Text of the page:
Global Imbalances and the Paradox of Thrift
Melbourne Institute Working Paper No. 20/11
Date: July 2011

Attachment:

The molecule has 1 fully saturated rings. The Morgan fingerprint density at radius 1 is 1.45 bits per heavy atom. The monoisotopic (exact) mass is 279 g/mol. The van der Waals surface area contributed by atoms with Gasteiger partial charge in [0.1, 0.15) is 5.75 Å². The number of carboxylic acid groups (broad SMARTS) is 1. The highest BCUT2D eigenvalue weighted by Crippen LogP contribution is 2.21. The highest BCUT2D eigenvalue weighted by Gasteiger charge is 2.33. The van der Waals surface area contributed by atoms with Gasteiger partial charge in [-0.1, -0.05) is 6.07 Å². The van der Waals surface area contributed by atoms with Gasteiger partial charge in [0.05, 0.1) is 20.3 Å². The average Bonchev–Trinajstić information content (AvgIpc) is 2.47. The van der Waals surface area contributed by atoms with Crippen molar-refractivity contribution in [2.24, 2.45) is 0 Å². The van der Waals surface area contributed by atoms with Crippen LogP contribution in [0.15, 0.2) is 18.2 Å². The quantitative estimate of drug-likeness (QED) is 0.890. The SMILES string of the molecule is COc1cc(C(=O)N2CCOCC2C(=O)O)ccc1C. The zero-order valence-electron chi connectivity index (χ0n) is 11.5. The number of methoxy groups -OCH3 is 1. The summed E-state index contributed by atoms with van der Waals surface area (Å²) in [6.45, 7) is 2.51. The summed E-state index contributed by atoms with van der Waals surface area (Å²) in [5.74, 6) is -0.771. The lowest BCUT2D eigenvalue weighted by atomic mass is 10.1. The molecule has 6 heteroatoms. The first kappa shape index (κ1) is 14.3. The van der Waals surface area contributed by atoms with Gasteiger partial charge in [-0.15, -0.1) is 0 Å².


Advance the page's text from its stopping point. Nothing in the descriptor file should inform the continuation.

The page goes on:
Global imbalances refer to current account surpluses and deficits. This is a form of international intertemporal trade, and the neoclassical approach suggests that there are gains from trade, and hence there may be no problem created by global imbalances. This paper presents qualifications to this argument. A crucial concept is the “return journey”, namely the need for borrowers to pay interest (or dividends) and eventually to be able to repay. Thus savings must lead to investment, which provides the future resources to enable the return journey. If borrowing is used to finance current consumption, wars, or unwise (“unfruitful”) investment, such as excessive housing construction, the result will be a crisis. In this way the high net savings of some countries actually led to the recent crisis. This is a new version of Keynes’ “paradox of thrift” The central issue on which this paper focuses is the failure of high net savings by the “savings glut” countries to lead to fruitful investment in other countries, both in the United States and in developing countries. Hence a crisis was caused by the lack of provision for the return journey.